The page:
It’s Monday morning at 7:30, and I’m arriving in the parking lot of the local high school. Today my role isn’t to conduct. I’ll be hosting an educational concert and trying to create an atmosphere that encourages everyone to be open to new things.
Instead of the full orchestra, today’s program features a seventeen-piece swing band made up of some of the best jazz musicians from Michigan and Ohio. The concert begins with Harry James’s Lush Life, followed by a brief introduction of singer Michael Lackey, who is currently appearing in the Vegas production of Phantom of the Opera at the Venetian. Then we roll the dice to find out how the students will react to the rest of the program. We’re in luck: An hour after we began, the hall is filled with whistles, applause and a standing ovation to the last notes of New York, New York.
At such a moment the future looks brighter. Something good just happened because we cared enough to risk engagement.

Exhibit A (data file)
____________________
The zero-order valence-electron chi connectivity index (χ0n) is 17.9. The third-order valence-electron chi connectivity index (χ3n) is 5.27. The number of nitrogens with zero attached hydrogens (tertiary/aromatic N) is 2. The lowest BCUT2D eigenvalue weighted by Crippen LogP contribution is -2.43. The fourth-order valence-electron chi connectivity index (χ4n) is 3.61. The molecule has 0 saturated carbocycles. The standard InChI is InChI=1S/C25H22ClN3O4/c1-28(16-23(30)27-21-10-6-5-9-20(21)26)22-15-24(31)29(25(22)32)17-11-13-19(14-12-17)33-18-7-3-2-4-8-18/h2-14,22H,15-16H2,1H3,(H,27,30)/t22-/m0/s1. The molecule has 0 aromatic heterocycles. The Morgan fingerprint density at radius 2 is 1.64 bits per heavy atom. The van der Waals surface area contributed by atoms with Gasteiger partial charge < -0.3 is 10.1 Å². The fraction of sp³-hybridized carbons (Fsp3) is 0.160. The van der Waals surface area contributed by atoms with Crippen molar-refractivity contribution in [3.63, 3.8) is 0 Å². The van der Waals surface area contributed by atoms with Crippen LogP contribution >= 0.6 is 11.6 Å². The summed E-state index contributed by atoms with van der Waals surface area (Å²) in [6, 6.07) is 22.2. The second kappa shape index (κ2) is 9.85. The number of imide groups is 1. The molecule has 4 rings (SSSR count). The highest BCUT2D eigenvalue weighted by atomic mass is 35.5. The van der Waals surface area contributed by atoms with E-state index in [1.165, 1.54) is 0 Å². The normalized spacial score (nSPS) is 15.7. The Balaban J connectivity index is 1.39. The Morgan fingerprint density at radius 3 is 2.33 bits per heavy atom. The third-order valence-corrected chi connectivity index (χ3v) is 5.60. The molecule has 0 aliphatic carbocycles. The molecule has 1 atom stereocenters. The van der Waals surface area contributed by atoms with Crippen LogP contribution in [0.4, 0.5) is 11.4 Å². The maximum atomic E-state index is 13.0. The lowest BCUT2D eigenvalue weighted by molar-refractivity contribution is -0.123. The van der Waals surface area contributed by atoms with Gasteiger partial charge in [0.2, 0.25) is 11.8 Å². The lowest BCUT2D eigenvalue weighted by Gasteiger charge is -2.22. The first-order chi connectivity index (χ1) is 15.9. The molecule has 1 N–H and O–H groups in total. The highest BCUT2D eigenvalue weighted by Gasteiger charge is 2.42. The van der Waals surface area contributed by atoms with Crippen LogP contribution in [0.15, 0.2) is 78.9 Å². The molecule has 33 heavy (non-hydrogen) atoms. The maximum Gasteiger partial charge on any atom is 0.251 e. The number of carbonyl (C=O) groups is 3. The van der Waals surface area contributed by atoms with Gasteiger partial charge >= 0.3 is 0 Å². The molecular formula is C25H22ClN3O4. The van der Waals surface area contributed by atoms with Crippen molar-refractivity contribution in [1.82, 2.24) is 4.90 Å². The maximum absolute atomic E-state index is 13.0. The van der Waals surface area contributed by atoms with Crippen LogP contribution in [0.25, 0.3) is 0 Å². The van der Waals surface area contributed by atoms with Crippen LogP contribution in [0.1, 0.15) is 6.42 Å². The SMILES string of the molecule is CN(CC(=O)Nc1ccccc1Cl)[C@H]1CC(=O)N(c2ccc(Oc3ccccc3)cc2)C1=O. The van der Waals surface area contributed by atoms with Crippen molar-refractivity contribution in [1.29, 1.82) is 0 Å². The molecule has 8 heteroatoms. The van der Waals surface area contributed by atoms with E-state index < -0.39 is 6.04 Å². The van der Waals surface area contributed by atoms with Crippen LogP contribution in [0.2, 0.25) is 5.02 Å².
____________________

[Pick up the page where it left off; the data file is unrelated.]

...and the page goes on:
I write this entry because it takes courage to commit your organization to stick with educational concerts beyond the youngest audiences. From my perspective there isn’t much riskier than to program an educational concert for an adolescent. It seems tantamount to poking a fire-breathing dragon just to find out how hot his torch of a breath might be.
For years I have struggled with this axiom: “Educational concerts work well for young children, but older students won’t give you a chance.” It’s an easy narrative, and it’s a lie. The problem is that, if you relinquish your organization to that storyline, you don’t get a chance to follow up on the first introduction you made to the elementary grades. In essence you say, “After Peter and the Wolf we’ll see you at the Mahler concert in a few decades. Bye for now!”
You only create an arts community through a broad effort extended across the whole age spectrum. It takes a commitment of time, resources, and multiple exposures to the art form. Rather than seeing the educational mission as an event, it’s an ongoing process that involves faith in the long-term and risk in the moment.
Could it be that, too often, we’re doing educational concerts without much thought and with even less preparation? It would be good to ask ourselves if we are making a single concert or an ongoing relationship?
A thrown-together educational concert should be thrown out.
Even a dragon will give you a chance to prove yourself.